“Fifty years from now I’ll be just three inches of type in a record book.” — Brooks Robinson
Up on my classroom wall sits this months’ featured Meet the Masters project: Norman Rockwell.
While the students got their fill of Rockwell’s famous Saturday Evening Post covers from their MTM lecturer earlier this month, one painting was noticeably absent from her slide show on the famous American painter, “Gee Thanks, Brooks!”. Painted after Brook’s performance in the 1970 World Series, where the Oriole third baseman batted .429 and won the series’ Most Valuable Player in leading the Birds to a series win over the Cincinnati Reds, Rockwell met the third baseman for a portrait commissioned by the Rawlings Sporting Goods Company for a magazine spread.
Brooksie, along with Johnny Unitas, quarterback for the erstwhile Baltimore Colts, was my first real sports hero around the time I discovered professional sports. Yesterday, in downtown Baltimore, outside of Oriole Park at Camden Yard, a statue featuring the immortal Oriole, was unveiled. The ceremony was attended by over 1,000 people, including Maryland Governor Martin O’Malley, Maryland Senator Barbara Mikulski, Baltimore mayor Stephanie Rawlings-Blake, well as Emmy-nominated actor Josh Charles (The Good Wife). Notably absent was Baltimore Oriole owner Peter Angelos:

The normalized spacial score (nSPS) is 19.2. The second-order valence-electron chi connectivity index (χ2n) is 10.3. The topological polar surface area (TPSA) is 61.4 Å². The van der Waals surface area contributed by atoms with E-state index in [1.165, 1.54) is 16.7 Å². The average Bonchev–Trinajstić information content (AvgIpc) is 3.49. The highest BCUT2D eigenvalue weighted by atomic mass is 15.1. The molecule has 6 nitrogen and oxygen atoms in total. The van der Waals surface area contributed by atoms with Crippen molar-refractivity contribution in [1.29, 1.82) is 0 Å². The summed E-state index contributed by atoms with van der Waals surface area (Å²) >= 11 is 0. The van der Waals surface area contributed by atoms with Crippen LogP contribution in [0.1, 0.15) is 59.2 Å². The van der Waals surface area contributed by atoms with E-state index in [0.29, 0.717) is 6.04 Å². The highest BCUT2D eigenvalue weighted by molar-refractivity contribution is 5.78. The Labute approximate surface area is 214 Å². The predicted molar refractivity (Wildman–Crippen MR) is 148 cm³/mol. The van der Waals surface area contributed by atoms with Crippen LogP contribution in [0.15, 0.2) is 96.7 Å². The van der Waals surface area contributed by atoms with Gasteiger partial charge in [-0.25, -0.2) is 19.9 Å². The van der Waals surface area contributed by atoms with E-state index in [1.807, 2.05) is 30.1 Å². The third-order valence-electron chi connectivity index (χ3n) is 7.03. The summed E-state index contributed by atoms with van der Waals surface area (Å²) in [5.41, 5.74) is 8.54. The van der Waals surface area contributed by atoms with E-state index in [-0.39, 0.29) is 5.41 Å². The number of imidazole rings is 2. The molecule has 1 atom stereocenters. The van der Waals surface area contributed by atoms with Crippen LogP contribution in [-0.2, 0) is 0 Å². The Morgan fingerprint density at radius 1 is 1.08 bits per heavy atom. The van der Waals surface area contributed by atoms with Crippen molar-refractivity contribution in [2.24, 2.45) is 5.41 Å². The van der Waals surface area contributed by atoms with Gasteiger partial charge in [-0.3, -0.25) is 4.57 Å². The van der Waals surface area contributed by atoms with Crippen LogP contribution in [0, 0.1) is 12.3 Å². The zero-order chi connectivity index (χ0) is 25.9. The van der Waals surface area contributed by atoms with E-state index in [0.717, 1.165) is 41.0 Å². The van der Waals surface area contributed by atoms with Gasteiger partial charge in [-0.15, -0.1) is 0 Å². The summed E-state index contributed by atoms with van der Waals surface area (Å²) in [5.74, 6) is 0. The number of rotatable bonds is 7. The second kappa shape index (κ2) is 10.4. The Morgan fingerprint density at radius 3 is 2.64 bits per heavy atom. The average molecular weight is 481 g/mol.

It may seem only slightly odd that it does not sit on Camden Yards proper.
Nobody asked the question, nobody spoke of the ironically absentee local owner, a man who prides himself so much on his civic philanthropy. Angelos has now owned the Orioles since August 1993. Starting with the first full season of his tenure running the O’s, Angelos and his management have a record that is pretty dismal at 1,310-1,536. They have had just two winning seasons during all that time, 1996 and 1997.
That’s a pretty sad record, but that’s not what defines Peter Angelos. What’s even more sad is that he didn’t see fit to celebrate this great moment of his team’s history and the history of the city he professes to love so much. That is his loss, and it’s why he has become such an increasingly lonely and isolated figure.